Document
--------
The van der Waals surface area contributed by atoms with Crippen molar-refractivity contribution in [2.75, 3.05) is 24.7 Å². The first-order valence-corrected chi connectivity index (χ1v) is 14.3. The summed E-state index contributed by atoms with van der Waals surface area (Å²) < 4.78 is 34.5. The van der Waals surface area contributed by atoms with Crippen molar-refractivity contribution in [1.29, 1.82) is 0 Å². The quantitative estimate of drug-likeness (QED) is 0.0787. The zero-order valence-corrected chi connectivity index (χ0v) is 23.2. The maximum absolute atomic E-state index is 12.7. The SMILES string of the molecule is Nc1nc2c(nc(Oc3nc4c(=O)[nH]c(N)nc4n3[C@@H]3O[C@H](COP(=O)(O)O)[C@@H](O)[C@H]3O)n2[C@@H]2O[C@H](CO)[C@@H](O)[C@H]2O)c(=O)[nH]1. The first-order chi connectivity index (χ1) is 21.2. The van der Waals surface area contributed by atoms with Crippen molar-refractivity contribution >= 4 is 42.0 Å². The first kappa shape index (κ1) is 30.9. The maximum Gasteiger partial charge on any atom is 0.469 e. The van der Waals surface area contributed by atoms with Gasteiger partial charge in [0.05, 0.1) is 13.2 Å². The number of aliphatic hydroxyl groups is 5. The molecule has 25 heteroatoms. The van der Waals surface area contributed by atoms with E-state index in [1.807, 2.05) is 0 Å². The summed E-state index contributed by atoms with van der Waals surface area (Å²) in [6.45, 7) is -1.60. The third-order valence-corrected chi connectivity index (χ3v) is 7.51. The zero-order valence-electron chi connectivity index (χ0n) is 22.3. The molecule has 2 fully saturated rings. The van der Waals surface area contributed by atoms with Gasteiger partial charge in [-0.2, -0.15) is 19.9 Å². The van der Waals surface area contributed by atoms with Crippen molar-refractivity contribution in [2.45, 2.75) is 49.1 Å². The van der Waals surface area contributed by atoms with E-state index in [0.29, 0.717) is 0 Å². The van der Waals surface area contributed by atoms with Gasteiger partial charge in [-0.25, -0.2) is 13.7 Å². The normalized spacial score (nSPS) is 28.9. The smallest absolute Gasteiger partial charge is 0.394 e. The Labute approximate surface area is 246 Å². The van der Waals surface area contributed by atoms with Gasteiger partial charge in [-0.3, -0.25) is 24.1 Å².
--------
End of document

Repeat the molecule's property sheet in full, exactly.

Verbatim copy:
The van der Waals surface area contributed by atoms with Crippen molar-refractivity contribution in [2.75, 3.05) is 24.7 Å². The first-order valence-corrected chi connectivity index (χ1v) is 14.3. The summed E-state index contributed by atoms with van der Waals surface area (Å²) < 4.78 is 34.5. The van der Waals surface area contributed by atoms with Crippen molar-refractivity contribution in [1.29, 1.82) is 0 Å². The quantitative estimate of drug-likeness (QED) is 0.0787. The zero-order valence-corrected chi connectivity index (χ0v) is 23.2. The maximum absolute atomic E-state index is 12.7. The SMILES string of the molecule is Nc1nc2c(nc(Oc3nc4c(=O)[nH]c(N)nc4n3[C@@H]3O[C@H](COP(=O)(O)O)[C@@H](O)[C@H]3O)n2[C@@H]2O[C@H](CO)[C@@H](O)[C@H]2O)c(=O)[nH]1. The first-order chi connectivity index (χ1) is 21.2. The van der Waals surface area contributed by atoms with Crippen molar-refractivity contribution >= 4 is 42.0 Å². The first kappa shape index (κ1) is 30.9. The maximum Gasteiger partial charge on any atom is 0.469 e. The van der Waals surface area contributed by atoms with Gasteiger partial charge in [0.05, 0.1) is 13.2 Å². The number of aliphatic hydroxyl groups is 5. The molecule has 25 heteroatoms. The van der Waals surface area contributed by atoms with E-state index in [1.807, 2.05) is 0 Å². The summed E-state index contributed by atoms with van der Waals surface area (Å²) in [6.45, 7) is -1.60. The third-order valence-corrected chi connectivity index (χ3v) is 7.51. The zero-order valence-electron chi connectivity index (χ0n) is 22.3. The molecule has 2 fully saturated rings. The van der Waals surface area contributed by atoms with Gasteiger partial charge in [-0.2, -0.15) is 19.9 Å². The van der Waals surface area contributed by atoms with Crippen molar-refractivity contribution in [2.45, 2.75) is 49.1 Å². The van der Waals surface area contributed by atoms with E-state index in [0.29, 0.717) is 0 Å². The van der Waals surface area contributed by atoms with Gasteiger partial charge in [-0.25, -0.2) is 13.7 Å². The normalized spacial score (nSPS) is 28.9. The smallest absolute Gasteiger partial charge is 0.394 e. The Labute approximate surface area is 246 Å². The van der Waals surface area contributed by atoms with Gasteiger partial charge in [-0.3, -0.25) is 24.1 Å².